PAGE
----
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Dr. Jacek Hawiger is directing Vanderbilt's new Cellular and Molecular Microbiology training program.

New program links microbiology, cell biology training

BY: LEIGH MACMILLAN

12/17/1999 - A new NIH training grant will increase research efforts at the crossroads of microbiology and cell biology.

Faculty from Vanderbilt University and Meharry Medical College will participate in the recently established Cellular and Molecular Microbiology (CMM) training program.

"The field of cellular microbiology is a coalescence of two fields: molecular microbiology and cell biology," said program director Dr. Jacek Hawiger, Oswald T. Avery Professor and Chair of Microbiology and Immunology. "A paper in [the journal] Science three years ago introduced this new field, which calls for the vigorous application of modern advances in molecular cell biology to the study of the pathogen-host interaction.

"I think our training program is one of the first in the country to focus on this very important new field."

In addition to applying advanced cell biological techniques to microbiology, the new field encourages the use of pathogens to tackle questions in cell biology. Pathogens, such as viruses and bacteria, interact with cellular proteins and usually disrupt normal cellular functions, making them good tools for studying those normal functions.

For example, the bacteria Yersinia injects a protein into cells that disrupts the cellular cytoskeleton — the internal scaffold that gives the cell shape and organizes its functions. Yersinia is therefore a useful tool for studying roles of the cytoskeleton.

The new program will emphasize research that probes pathogen-host interactions, beginning at the point of microbial adhesion to cellular receptors and including the variety of interactions that occur inside the cell, such as how pathogens alter signaling pathways and gene regulation.

Ultimately, the program will focus on interpreting the molecular 'conversations' between some of the 10,000 proteins present in an average cell and the proteins produced by disease-causing germs. Genetic blueprints for about 60 different germs will soon be available.

A steering committee will oversee the program. The committee includes Hawiger, Ann Richmond, Ph.D., professor of Cell Biology and Medicine and program co-director, and Neil Green, Ph.D., associate professor of Microbiology and Immunology and program associate director.

Representatives from other participating departments are: Linda Sealy, Ph.D., associate professor of Molecular Physiology and Biophysics and of Cell Biology, Wallace M. LeStourgeon, Ph.D., professor of Molecular Biology, Virginia L. Shepherd, Ph.D., professor of Pathology and Medicine, and Robert G. Holt, Ph.D., associate professor of Microbiology at Meharry Medical College.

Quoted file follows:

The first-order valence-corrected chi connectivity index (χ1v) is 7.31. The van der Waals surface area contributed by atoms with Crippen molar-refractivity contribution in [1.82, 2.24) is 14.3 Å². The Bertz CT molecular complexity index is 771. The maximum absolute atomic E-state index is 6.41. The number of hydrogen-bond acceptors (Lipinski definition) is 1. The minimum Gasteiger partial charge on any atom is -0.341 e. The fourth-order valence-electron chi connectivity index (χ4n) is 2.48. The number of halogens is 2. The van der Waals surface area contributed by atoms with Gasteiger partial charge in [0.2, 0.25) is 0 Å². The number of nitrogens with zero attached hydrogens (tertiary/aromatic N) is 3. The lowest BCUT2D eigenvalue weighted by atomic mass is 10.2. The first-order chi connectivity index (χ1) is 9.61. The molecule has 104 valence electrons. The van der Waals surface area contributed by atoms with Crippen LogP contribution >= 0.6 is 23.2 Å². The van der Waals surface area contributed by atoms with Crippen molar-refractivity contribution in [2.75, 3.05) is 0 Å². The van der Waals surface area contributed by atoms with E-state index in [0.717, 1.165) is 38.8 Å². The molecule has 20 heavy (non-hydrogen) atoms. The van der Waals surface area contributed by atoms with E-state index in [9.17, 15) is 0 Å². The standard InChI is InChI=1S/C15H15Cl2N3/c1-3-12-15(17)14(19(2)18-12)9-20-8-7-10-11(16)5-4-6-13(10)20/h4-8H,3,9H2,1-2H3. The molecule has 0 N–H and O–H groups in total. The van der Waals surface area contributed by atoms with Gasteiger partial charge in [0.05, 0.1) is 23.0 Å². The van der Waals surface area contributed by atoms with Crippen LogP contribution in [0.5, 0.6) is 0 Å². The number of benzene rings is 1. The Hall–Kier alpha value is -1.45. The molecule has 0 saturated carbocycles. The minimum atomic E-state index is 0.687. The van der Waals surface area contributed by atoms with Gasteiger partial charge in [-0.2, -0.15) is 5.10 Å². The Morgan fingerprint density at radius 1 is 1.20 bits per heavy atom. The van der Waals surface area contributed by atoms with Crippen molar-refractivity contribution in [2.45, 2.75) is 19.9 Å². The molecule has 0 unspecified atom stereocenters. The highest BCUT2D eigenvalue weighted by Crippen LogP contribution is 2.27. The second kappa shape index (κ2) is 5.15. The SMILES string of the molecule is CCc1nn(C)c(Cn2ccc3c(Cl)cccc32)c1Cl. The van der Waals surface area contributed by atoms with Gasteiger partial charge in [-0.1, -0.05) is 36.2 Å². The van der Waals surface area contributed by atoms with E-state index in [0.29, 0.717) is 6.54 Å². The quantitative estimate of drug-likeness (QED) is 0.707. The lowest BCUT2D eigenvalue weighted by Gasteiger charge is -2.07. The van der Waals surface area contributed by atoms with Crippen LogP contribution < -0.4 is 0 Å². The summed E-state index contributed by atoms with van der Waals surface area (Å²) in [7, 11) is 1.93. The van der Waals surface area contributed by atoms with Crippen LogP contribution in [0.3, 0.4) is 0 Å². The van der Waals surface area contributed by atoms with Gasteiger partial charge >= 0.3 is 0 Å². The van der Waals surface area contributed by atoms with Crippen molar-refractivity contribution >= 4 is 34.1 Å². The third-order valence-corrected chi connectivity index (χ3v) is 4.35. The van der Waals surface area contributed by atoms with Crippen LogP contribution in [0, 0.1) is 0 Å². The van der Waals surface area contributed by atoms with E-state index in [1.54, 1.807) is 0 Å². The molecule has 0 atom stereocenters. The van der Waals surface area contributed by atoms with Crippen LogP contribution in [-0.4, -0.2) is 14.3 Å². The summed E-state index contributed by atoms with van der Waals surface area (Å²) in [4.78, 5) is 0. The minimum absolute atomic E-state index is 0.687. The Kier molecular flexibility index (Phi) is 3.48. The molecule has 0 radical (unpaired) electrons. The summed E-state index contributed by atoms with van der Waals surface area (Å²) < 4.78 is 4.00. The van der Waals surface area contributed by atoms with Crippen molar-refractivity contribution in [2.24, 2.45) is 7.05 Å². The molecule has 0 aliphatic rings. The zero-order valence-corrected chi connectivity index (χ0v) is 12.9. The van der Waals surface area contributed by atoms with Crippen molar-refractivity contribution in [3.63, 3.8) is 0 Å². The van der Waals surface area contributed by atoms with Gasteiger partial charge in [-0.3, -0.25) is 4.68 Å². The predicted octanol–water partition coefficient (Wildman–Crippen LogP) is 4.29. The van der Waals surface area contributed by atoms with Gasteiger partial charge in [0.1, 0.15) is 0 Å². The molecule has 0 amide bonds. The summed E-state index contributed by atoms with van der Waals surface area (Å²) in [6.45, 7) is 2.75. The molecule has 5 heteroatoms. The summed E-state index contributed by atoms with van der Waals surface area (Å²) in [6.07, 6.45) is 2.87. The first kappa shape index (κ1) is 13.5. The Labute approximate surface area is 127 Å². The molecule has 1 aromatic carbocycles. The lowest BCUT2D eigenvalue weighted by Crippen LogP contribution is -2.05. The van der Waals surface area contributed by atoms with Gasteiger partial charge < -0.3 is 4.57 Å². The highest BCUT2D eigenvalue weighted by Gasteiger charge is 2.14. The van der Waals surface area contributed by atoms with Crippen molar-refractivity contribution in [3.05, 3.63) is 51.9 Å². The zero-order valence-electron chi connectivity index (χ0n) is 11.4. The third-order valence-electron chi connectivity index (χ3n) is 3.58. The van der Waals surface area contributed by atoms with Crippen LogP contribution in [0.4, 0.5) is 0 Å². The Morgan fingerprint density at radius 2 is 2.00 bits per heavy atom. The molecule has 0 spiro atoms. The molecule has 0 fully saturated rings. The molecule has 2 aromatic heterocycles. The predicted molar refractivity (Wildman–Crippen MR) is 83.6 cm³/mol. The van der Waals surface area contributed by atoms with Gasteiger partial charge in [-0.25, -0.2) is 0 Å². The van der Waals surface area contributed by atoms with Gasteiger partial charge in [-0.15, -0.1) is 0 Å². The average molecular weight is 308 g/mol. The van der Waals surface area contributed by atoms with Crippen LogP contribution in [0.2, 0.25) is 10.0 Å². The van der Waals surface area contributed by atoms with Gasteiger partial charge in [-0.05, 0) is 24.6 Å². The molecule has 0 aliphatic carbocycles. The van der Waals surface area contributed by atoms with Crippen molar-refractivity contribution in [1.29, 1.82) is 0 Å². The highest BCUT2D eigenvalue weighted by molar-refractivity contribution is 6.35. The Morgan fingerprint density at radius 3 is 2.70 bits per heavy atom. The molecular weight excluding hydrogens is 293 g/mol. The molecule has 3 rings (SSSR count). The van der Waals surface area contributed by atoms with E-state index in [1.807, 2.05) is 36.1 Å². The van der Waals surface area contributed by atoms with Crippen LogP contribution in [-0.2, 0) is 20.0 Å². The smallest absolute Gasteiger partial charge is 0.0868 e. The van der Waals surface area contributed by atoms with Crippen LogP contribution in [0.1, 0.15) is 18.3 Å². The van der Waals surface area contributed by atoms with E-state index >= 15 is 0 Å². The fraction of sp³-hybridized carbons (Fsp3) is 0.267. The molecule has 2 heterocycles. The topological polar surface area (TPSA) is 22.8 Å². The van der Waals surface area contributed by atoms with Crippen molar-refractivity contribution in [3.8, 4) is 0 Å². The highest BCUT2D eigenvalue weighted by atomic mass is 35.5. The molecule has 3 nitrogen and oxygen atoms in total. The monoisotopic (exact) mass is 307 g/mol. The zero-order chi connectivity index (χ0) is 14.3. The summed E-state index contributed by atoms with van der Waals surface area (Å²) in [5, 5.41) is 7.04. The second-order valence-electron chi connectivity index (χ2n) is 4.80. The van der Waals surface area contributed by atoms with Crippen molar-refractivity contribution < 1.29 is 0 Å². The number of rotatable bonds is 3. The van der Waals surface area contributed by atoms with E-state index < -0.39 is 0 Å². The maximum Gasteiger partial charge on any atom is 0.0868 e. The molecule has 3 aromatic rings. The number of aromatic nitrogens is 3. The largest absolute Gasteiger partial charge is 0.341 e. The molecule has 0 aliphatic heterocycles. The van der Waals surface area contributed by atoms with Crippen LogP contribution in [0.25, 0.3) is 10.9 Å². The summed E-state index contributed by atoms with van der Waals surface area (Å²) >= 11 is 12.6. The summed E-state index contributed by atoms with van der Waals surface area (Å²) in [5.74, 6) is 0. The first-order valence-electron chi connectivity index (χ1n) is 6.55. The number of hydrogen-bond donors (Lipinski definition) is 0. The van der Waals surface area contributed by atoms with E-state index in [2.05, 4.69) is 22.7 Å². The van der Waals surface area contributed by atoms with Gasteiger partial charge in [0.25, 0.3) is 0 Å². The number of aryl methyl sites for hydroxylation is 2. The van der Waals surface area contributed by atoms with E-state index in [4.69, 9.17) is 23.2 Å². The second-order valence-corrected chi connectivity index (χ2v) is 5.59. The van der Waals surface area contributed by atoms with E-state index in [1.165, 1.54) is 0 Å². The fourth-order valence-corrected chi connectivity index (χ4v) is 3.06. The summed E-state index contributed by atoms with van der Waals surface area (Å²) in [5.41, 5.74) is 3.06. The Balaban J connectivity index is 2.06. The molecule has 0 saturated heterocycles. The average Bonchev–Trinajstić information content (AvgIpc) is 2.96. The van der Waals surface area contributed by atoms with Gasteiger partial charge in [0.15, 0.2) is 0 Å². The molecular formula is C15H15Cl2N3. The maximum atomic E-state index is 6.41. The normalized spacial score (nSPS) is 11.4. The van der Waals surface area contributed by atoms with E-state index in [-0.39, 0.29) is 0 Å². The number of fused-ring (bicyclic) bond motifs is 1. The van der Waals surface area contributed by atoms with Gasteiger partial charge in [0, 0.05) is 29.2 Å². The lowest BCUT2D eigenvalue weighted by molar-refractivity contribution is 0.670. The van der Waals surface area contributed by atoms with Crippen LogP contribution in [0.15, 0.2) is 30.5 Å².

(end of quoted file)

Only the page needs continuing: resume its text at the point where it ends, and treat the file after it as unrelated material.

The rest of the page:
By integrating faculty members from five Vanderbilt departments and from Meharry, the program will offer a wide variety of research opportunities for trainees.

"There are complementary strengths between pursuits at Vanderbilt and those in the department of Microbiology at Meharry," Hawiger said.

"For example, Meharry has strength in parasitology research which is lacking at Vanderbilt.

"In creating this program, we are capitalizing on the very high level of intellectual and technological resources represented by the participating faculty at Vanderbilt and Meharry and also on advances in cell biology and microbiology."

To draw trainees into the field of cellular microbiology, the program will offer a new interdepartmental and interinstitutional graduate course called "Cellular Microbiology of Pathogen-Host Interaction."

This new course will emphasize emerging research opportunities in the area of functional genomics of mammalian and microbial cells and will challenge students to think about possible designs for new vaccines and anti-microbial drugs.

A unique feature of the CMM program is an innovative, dual mentoring system in which each predoctoral student will have two faculty advisors from different participating departments (for example from Microbiology and Cell Biology).

Trainees will also engage in a joint journal club focused on cellular microbiology.

"I am very pleased and excited about our new training program in Cellular and Molecular Microbiology," Richmond said. "We have a wonderful training faculty which includes both Meharry and Vanderbilt faculty. And because we plan to interact with students throughout the training period, not just during the time they are on the training grant, they should have time to develop a collegial relationship with the faculty."

The new CMM training program reflects the spirit of the alliance agreement between Vanderbilt and Meharry. A bi-institutional oversight committee will meet each year to monitor the program's overall mission, recruiting efforts, training outcome, and impact on both institutions. Faculty serving on the oversight committee are: George C. Hill, Ph.D., vice-president for Sponsored Research, and Maria F. Lima, Ph.D., dean of Graduate Studies and Research, both from Meharry, and Roger Chalkley, D.Phil., senior associate dean for Biomedical Research Education and Training, Brigid L. M. Hogan, Ph.D., Hortense B. Ingram Professor of Cell Biology and Howard Hughes Medical Institute investigator, and James V. Staros, Ph.D., professor of Molecular Biology and Biochemistry and chair of the department of Biological Sciences, from Vanderbilt.

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